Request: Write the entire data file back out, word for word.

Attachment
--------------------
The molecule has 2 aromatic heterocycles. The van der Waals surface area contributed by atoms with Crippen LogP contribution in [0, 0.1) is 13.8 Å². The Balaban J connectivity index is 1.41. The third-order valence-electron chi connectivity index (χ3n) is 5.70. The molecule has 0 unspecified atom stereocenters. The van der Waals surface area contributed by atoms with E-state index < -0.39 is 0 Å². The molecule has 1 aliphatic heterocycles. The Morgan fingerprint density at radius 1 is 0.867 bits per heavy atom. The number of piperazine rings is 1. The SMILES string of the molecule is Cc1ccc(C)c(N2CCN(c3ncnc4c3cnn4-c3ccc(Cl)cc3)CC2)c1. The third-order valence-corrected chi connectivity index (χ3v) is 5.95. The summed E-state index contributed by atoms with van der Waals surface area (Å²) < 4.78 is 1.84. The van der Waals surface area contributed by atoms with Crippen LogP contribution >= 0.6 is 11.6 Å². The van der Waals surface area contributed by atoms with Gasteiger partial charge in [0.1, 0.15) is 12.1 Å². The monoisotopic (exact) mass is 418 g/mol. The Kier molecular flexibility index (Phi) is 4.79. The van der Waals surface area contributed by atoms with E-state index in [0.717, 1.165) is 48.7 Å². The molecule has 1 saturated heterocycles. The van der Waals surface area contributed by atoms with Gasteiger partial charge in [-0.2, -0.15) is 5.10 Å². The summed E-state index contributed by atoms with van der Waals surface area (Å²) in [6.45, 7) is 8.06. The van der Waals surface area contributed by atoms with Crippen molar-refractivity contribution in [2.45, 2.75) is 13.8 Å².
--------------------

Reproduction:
The molecule has 2 aromatic heterocycles. The van der Waals surface area contributed by atoms with Crippen LogP contribution in [0, 0.1) is 13.8 Å². The Balaban J connectivity index is 1.41. The third-order valence-electron chi connectivity index (χ3n) is 5.70. The molecule has 0 unspecified atom stereocenters. The van der Waals surface area contributed by atoms with E-state index < -0.39 is 0 Å². The molecule has 1 aliphatic heterocycles. The Morgan fingerprint density at radius 1 is 0.867 bits per heavy atom. The number of piperazine rings is 1. The SMILES string of the molecule is Cc1ccc(C)c(N2CCN(c3ncnc4c3cnn4-c3ccc(Cl)cc3)CC2)c1. The third-order valence-corrected chi connectivity index (χ3v) is 5.95. The summed E-state index contributed by atoms with van der Waals surface area (Å²) < 4.78 is 1.84. The van der Waals surface area contributed by atoms with Crippen LogP contribution >= 0.6 is 11.6 Å². The van der Waals surface area contributed by atoms with Gasteiger partial charge in [0.1, 0.15) is 12.1 Å². The monoisotopic (exact) mass is 418 g/mol. The Kier molecular flexibility index (Phi) is 4.79. The van der Waals surface area contributed by atoms with E-state index in [0.717, 1.165) is 48.7 Å². The molecule has 1 saturated heterocycles. The van der Waals surface area contributed by atoms with Gasteiger partial charge in [-0.2, -0.15) is 5.10 Å². The summed E-state index contributed by atoms with van der Waals surface area (Å²) in [6.45, 7) is 8.06. The van der Waals surface area contributed by atoms with Crippen molar-refractivity contribution in [2.45, 2.75) is 13.8 Å².